After one cycle of IVF, egg retrieval and preservation, 6 rounds of chemo, and 2 surgeries I thought I was done missing out on all the fun. Turns out I was wrong once again. It’s like a sick trick. Each day of your fight, you use the end of treatment as your goal post, your milestone for success and completion. But once you get there, you realize that the end of treatment is only a rest stop in your never ending battle. A milestone worth celebrating for sure, but far from the end.
Many people don’t understand this. They think the end of chemotherapy or radiation marks the end of your fight. I can’t fault them for this misconception because a year and a half ago I too was uninformed. Unfortunately, this is one of the biggest misconceptions surrounding a cancer diagnosis — life after cancer and what it’s really like. Hormone blocking therapy, regular doctor’s visits and reconstructive surgeries and revisions will continue to be my reality for many months and years to come. I’m looking at 5-10 more years of maintenance treatment, all of which has everyday impacts on my life. Joint pain that limits the use of my thumb and dominate hand, hot flashes that keep me up at night, weight gain that impacts my self-esteem, and a plethora of other menopausal symptoms that impact my body from head to toe. So life is far from normal for me.
Despite the ongoing symptoms and struggles, I did what most survivors do post-treatment. I decided to make the most of this life I have to live. Cancer was a wakeup call to live in the moment and enjoy the things in my life that continue to bring me joy. I threw myself back into work, exercise, and my friendships. I took advantage of every opportunity to share my story and work on breast advocacy and awareness in my community. For the past 8 months since my last major surgery, my life has been a pretty amazing whirlwind. I received a promotion at work, grew my blog to new levels, traveled to Europe, collaborated with amazing organizations to spread awareness about young women with breast cancer and started the first Raleigh Young Women’s Breast Cancer Support Group. I even walked the runway in a World of Pink Fashion Show helping raise over $20,000 for women battling breast cancer in Long Island, NY.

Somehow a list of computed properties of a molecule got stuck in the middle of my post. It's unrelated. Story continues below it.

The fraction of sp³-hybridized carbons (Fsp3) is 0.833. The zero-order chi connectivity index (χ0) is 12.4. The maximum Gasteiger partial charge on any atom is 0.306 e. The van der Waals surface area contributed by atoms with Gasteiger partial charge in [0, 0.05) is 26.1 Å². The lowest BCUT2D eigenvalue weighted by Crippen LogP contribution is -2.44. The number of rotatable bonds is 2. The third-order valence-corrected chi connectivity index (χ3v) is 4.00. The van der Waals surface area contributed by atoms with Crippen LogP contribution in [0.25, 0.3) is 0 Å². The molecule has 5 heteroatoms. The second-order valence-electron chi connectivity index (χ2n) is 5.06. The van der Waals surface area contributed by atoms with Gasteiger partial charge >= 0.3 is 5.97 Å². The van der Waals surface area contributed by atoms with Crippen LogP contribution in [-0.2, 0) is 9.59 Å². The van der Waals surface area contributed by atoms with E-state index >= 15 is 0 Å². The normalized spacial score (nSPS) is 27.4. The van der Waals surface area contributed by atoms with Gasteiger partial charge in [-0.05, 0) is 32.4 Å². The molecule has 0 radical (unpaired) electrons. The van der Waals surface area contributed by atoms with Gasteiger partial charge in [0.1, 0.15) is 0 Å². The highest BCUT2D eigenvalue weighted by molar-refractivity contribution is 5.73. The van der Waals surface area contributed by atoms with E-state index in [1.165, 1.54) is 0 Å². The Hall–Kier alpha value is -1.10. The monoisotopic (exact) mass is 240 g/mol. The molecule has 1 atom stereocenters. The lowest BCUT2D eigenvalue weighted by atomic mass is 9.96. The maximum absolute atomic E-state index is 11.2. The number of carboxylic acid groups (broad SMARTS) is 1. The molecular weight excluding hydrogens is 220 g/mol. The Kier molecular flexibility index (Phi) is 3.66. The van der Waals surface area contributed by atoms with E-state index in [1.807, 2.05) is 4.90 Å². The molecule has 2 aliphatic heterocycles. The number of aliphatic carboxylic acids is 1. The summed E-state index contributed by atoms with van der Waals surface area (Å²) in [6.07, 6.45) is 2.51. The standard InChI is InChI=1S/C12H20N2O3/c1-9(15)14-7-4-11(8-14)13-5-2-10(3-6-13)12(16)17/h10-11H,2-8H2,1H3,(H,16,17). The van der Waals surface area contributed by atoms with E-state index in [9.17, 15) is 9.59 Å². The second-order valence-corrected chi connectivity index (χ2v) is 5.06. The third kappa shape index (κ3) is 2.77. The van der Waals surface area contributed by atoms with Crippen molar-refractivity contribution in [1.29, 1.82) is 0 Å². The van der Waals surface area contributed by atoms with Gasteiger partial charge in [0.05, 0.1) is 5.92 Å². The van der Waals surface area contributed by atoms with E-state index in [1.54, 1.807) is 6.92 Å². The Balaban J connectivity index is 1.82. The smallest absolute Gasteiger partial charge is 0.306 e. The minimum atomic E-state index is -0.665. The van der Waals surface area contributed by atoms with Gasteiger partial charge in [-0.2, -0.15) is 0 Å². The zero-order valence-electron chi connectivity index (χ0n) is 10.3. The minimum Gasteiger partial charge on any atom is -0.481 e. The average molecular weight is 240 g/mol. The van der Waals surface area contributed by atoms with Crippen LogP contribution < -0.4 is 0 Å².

The more I invested of myself into these amazing causes, the more projects I took on, I began to hear a little voice in the back of my head warning me to slow down. I knew I needed to rest, take a breath, but things were moving so quickly and I didn’t want to miss out on a single opportunity. I’d spent enough time missing out while I was sick, this was my time to live! I wanted to help every young woman who came into my life and wanted to make a difference in the fight again breast cancer.
And then the flu hit. Now some of you may be thinking It’s just the flu what’s the big deal. A few days off work, a few days in bed and you’ll be back to normal… but for me this was like treatment all over again. Post Traumatic Stress Disorder at its best. As I sat in the bathroom hugging the toilet, heaving, the chemo nightmares returned. The fear that I would never get better, and that everyone would move on without me took over my psyche. The fear of never recovering from this stage of physical misery snaked through my veins.
Though, a sane person like myself can differentiate the flu from chemo, the symptoms are actually quite similar and you can imagine how the memories flooded back like a song triggering long lost emotions. While reliving the worst days after chemo (and the dreaded Nuelasta shots), what I remembered the most was this sadness of feeling left out — forgotten. I was fearful and uncomfortable missing out on all the fun and the normal stuff. Sick in bed fighting for my life, while friends, family, and coworkers went about their days enjoying the everyday moments and adventures that life has to offer. I remember feeling alone in these emotions, selfish and confused.
Though almost a year of recovery and life beyond breast cancer has given me a sense of growth and perspective I can appreciate, I share these feelings today to let other women know that you are not alone. I share these feeling to remind you that the fight does not end on your final chemo day, or your final surgery day. When your physical battle wanes, your mental battle begins. You may want to make up for lost time, still fearful of missing out on the moments you used to take for granted. But, it is enough to just live! Sometimes I forget this trying to jump back into the full speed race I was in before. But I can’t maintain that pace. I had to get sick again to remind me to slow down, remind me yet again that I am not invincible and I have to take care of my body. In order to do this, I have to create a new path. One filled with balance, self-care, and gratitude. I may miss out things my friends, colleagues, and family will experience but I just have to believe that better things will be waiting for me around the next bend. Here’s to my new journey, my new path, and may it be a very long one!
Originally published on mycancerchic.com